I hate how sin is an assault against God’s glory and a denial of His supreme goodness. Ironically, our self-destruction and delusion are an echo of a previous splendor. We fell a long way. We cram everything we can find into a space where only our Creator fits. Only man does the opposite of his nature. Only man rebels against why he exists. All other creatures in God’s kingdom act exactly according to nature and instinct. Dogs do what dogs do no matter how domesticated they may be. There is a seamless consistency between what they were created to do and what they actually do. Man, on the other hand, suffers the constant indignity of denying the very purpose for which he was created. These sentient creatures were meant to know the Creator. As the hollow bones of birds were meant for flight, the self-consciousness of man was meant for worship. We worship anything but what is best for us. Such is our insanity. At base, we’re stupid. And insane. This is why redemption is ultimately a vindication of God’s glory by the restoration of the creature to His creator.

In all this, repentance for the Christian has become a sign that something is wrong. An abnormality. But, in reality the infrequency of repentance is the real indicator that something is amiss. We’ve gotten things backwards. Luther’s very first thesis read, “When our Lord and Master Jesus Christ said ‘Repent,’ he intended that the entire life of believers should be repentance.” Turning from our sins and to the righteousness of Christ is a daily relief of the pilgrim. “Come unto me all ye who are weary” could not have been a one time offer. The roles of confession and repentance in the Christian life are almost foreign to us. The former is occasional. The latter is a “one and done.” Both are for the really long gone sinner. How did this happen? We’ve been trained to hide our sins. We’ve been convinced that our struggles will progressively fade away. When this does not happen (because the depth of sin becomes more obvious over the course of our life), we are left to bear them alone. In the modern church sin is like some secret tragedy that haunts a small town. We walk past each other pretending it never happened. The historic faith knows of no such denial.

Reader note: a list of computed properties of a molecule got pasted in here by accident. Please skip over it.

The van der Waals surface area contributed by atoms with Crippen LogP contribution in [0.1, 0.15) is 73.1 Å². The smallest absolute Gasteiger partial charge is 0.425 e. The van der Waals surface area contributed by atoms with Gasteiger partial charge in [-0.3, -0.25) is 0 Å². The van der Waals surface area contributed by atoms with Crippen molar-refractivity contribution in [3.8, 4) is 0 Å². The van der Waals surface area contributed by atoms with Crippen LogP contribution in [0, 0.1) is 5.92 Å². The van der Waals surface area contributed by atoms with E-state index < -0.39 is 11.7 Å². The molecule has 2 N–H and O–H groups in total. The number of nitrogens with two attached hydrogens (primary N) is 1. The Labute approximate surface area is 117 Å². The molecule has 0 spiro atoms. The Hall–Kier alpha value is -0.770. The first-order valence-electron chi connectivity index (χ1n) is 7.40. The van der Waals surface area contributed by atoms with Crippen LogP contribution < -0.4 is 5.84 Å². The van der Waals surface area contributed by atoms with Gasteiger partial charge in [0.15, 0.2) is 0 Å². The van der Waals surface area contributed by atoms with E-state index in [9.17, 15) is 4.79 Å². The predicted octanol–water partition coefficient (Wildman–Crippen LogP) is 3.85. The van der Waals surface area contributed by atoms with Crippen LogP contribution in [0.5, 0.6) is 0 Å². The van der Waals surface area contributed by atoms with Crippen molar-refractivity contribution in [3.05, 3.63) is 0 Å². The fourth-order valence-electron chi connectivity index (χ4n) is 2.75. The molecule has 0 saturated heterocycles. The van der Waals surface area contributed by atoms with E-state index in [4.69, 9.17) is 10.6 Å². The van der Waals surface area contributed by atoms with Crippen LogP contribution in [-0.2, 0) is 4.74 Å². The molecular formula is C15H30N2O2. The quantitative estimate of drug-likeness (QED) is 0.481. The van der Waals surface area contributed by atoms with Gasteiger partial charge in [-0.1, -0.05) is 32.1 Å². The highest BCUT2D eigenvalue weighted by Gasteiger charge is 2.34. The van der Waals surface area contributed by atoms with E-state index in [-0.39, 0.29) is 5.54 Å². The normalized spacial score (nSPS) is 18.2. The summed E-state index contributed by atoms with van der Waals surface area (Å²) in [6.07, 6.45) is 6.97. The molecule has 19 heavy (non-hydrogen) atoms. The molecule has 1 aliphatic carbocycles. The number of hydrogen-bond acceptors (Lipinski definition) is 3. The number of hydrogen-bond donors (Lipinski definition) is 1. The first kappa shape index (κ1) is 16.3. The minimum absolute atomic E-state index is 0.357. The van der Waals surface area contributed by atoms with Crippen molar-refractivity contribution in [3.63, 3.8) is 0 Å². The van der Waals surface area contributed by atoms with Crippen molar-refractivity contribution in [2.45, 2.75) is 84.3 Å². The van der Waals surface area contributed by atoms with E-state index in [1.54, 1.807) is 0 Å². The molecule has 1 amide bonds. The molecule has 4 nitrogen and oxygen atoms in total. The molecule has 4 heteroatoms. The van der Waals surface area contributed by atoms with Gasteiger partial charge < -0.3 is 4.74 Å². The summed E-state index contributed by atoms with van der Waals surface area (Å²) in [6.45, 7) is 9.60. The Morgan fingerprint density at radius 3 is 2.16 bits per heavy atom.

And though they may, through the temptation of Satan and of the world, the prevalency of corruption remaining in them, and the neglect of means of their preservation, fall into grievous sins, and for a time continue therein, whereby they incur God’s displeasure and grieve his Holy Spirit, come to have their graces and comforts impaired, have their hearts hardened, and their consciences wounded, hurt and scandalize others, and bring temporal judgments upon themselves, yet shall they renew their repentance and be preserved through faith in Christ Jesus to the end. – 1689 London Baptist Confession, Chapter 17.3

It’s crazy. At its base, Christianity is at least a confession of unworthiness and inability. The confessed need of a righteousness outside of ourselves. For goodness sakes, our designated emblem is the cross. Basically, this is what I deserve as a human being, but did not receive. Someone substituted himself for me and that’s the only reason I roam free. We have made repentance sound like a trip to the dentist rather than a trip to the candy store. Those who know it know sweet relief.

For when I kept silent, my bones wasted away through my groaning all day long. For day and night your hand was heavy upon me; my strength was dried up* as by the heat of summer. Selah I acknowledged my sin to you, and I did not cover my iniquity; I said, “I will confess my transgressions to the LORD,” and you forgave the iniquity of my sin. Selah (Psalm 32:3-5)